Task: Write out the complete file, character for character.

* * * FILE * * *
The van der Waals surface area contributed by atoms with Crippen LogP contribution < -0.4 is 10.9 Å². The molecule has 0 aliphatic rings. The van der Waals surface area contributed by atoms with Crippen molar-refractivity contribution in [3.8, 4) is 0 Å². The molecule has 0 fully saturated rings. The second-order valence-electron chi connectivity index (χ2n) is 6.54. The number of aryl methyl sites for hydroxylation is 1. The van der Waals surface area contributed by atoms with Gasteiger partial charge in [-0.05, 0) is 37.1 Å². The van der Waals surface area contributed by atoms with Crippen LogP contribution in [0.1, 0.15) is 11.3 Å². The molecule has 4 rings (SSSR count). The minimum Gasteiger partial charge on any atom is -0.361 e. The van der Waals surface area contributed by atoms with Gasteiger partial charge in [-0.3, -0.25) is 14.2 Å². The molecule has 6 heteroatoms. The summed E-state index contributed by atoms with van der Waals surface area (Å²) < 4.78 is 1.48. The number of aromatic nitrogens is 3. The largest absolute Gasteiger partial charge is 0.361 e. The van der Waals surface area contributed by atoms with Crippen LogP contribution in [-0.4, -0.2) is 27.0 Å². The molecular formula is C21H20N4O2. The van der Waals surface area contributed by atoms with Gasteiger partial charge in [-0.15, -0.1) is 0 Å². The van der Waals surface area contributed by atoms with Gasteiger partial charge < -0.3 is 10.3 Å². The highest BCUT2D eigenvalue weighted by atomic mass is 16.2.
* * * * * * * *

The van der Waals surface area contributed by atoms with Crippen LogP contribution < -0.4 is 10.9 Å². The molecule has 0 aliphatic rings. The van der Waals surface area contributed by atoms with Crippen molar-refractivity contribution in [3.8, 4) is 0 Å². The molecule has 0 fully saturated rings. The second-order valence-electron chi connectivity index (χ2n) is 6.54. The number of aryl methyl sites for hydroxylation is 1. The van der Waals surface area contributed by atoms with Gasteiger partial charge in [-0.05, 0) is 37.1 Å². The van der Waals surface area contributed by atoms with Crippen LogP contribution in [0.1, 0.15) is 11.3 Å². The molecule has 4 rings (SSSR count). The minimum Gasteiger partial charge on any atom is -0.361 e. The van der Waals surface area contributed by atoms with Gasteiger partial charge in [-0.3, -0.25) is 14.2 Å². The molecule has 6 heteroatoms. The summed E-state index contributed by atoms with van der Waals surface area (Å²) < 4.78 is 1.48. The number of aromatic nitrogens is 3. The largest absolute Gasteiger partial charge is 0.361 e. The van der Waals surface area contributed by atoms with Crippen LogP contribution in [-0.4, -0.2) is 27.0 Å². The molecular formula is C21H20N4O2. The van der Waals surface area contributed by atoms with Gasteiger partial charge in [-0.15, -0.1) is 0 Å². The van der Waals surface area contributed by atoms with Gasteiger partial charge < -0.3 is 10.3 Å². The highest BCUT2D eigenvalue weighted by atomic mass is 16.2.